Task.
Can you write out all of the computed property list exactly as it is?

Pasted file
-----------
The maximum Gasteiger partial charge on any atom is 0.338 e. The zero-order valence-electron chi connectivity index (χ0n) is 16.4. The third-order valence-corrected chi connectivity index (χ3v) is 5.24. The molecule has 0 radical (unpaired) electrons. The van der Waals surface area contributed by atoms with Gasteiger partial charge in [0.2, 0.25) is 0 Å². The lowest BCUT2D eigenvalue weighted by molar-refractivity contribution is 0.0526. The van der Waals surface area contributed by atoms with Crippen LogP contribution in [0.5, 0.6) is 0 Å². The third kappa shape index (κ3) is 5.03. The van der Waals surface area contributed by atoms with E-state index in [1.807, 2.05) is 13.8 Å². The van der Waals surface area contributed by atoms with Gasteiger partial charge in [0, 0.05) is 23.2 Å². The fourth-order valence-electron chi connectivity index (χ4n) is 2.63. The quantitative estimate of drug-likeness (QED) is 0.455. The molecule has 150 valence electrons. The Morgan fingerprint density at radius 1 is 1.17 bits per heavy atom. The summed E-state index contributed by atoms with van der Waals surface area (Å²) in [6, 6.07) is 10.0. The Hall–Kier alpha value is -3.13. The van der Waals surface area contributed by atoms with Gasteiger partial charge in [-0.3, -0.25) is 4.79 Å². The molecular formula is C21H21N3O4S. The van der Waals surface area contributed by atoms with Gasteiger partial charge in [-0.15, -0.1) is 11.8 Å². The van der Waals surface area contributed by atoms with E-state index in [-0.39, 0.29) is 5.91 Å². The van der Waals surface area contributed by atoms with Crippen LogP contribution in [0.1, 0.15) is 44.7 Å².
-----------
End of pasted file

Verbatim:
The maximum Gasteiger partial charge on any atom is 0.338 e. The zero-order valence-electron chi connectivity index (χ0n) is 16.4. The third-order valence-corrected chi connectivity index (χ3v) is 5.24. The molecule has 0 radical (unpaired) electrons. The van der Waals surface area contributed by atoms with Gasteiger partial charge in [0.2, 0.25) is 0 Å². The lowest BCUT2D eigenvalue weighted by molar-refractivity contribution is 0.0526. The van der Waals surface area contributed by atoms with Crippen LogP contribution in [0.5, 0.6) is 0 Å². The third kappa shape index (κ3) is 5.03. The van der Waals surface area contributed by atoms with E-state index in [1.807, 2.05) is 13.8 Å². The van der Waals surface area contributed by atoms with Gasteiger partial charge in [0, 0.05) is 23.2 Å². The fourth-order valence-electron chi connectivity index (χ4n) is 2.63. The quantitative estimate of drug-likeness (QED) is 0.455. The molecule has 150 valence electrons. The Morgan fingerprint density at radius 1 is 1.17 bits per heavy atom. The summed E-state index contributed by atoms with van der Waals surface area (Å²) in [6, 6.07) is 10.0. The Hall–Kier alpha value is -3.13. The van der Waals surface area contributed by atoms with Gasteiger partial charge in [-0.3, -0.25) is 4.79 Å². The molecular formula is C21H21N3O4S. The van der Waals surface area contributed by atoms with Gasteiger partial charge in [-0.15, -0.1) is 11.8 Å². The van der Waals surface area contributed by atoms with E-state index in [-0.39, 0.29) is 5.91 Å². The van der Waals surface area contributed by atoms with Crippen LogP contribution in [0.1, 0.15) is 44.7 Å².